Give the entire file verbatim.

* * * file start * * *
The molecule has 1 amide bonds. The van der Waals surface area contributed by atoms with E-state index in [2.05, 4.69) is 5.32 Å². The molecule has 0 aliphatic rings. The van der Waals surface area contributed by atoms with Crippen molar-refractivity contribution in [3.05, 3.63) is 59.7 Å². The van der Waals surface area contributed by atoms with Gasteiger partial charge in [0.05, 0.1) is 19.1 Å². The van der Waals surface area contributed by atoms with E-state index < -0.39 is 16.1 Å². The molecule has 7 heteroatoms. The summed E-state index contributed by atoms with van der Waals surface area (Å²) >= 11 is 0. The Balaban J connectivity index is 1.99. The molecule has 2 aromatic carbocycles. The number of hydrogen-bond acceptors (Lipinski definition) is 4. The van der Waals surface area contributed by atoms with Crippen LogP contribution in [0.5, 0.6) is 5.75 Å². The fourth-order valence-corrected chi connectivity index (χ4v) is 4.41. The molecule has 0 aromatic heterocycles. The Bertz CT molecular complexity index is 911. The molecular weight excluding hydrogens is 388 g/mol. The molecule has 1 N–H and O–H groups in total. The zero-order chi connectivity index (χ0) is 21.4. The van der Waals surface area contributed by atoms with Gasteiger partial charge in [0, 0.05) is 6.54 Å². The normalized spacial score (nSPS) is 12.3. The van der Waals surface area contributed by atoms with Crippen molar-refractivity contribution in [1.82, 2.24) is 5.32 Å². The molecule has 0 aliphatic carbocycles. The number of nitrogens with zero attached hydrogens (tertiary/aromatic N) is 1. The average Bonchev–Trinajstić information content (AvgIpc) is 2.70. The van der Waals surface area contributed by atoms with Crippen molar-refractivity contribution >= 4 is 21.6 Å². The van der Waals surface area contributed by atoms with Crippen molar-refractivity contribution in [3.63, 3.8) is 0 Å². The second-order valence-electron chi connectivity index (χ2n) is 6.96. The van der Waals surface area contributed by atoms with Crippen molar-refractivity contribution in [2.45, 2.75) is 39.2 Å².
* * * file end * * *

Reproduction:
The molecule has 1 amide bonds. The van der Waals surface area contributed by atoms with E-state index in [2.05, 4.69) is 5.32 Å². The molecule has 0 aliphatic rings. The van der Waals surface area contributed by atoms with Crippen molar-refractivity contribution in [3.05, 3.63) is 59.7 Å². The van der Waals surface area contributed by atoms with Gasteiger partial charge in [0.05, 0.1) is 19.1 Å². The van der Waals surface area contributed by atoms with E-state index < -0.39 is 16.1 Å². The molecule has 7 heteroatoms. The summed E-state index contributed by atoms with van der Waals surface area (Å²) >= 11 is 0. The Balaban J connectivity index is 1.99. The molecule has 2 aromatic carbocycles. The number of hydrogen-bond acceptors (Lipinski definition) is 4. The van der Waals surface area contributed by atoms with Crippen LogP contribution in [0.5, 0.6) is 5.75 Å². The fourth-order valence-corrected chi connectivity index (χ4v) is 4.41. The molecule has 0 aromatic heterocycles. The Bertz CT molecular complexity index is 911. The molecular weight excluding hydrogens is 388 g/mol. The molecule has 1 N–H and O–H groups in total. The zero-order chi connectivity index (χ0) is 21.4. The van der Waals surface area contributed by atoms with Gasteiger partial charge in [0, 0.05) is 6.54 Å². The normalized spacial score (nSPS) is 12.3. The van der Waals surface area contributed by atoms with Crippen molar-refractivity contribution in [1.82, 2.24) is 5.32 Å². The molecule has 0 aliphatic carbocycles. The number of nitrogens with zero attached hydrogens (tertiary/aromatic N) is 1. The average Bonchev–Trinajstić information content (AvgIpc) is 2.70. The van der Waals surface area contributed by atoms with Crippen molar-refractivity contribution >= 4 is 21.6 Å². The van der Waals surface area contributed by atoms with Crippen molar-refractivity contribution in [3.63, 3.8) is 0 Å². The second-order valence-electron chi connectivity index (χ2n) is 6.96. The van der Waals surface area contributed by atoms with Crippen molar-refractivity contribution in [2.45, 2.75) is 39.2 Å².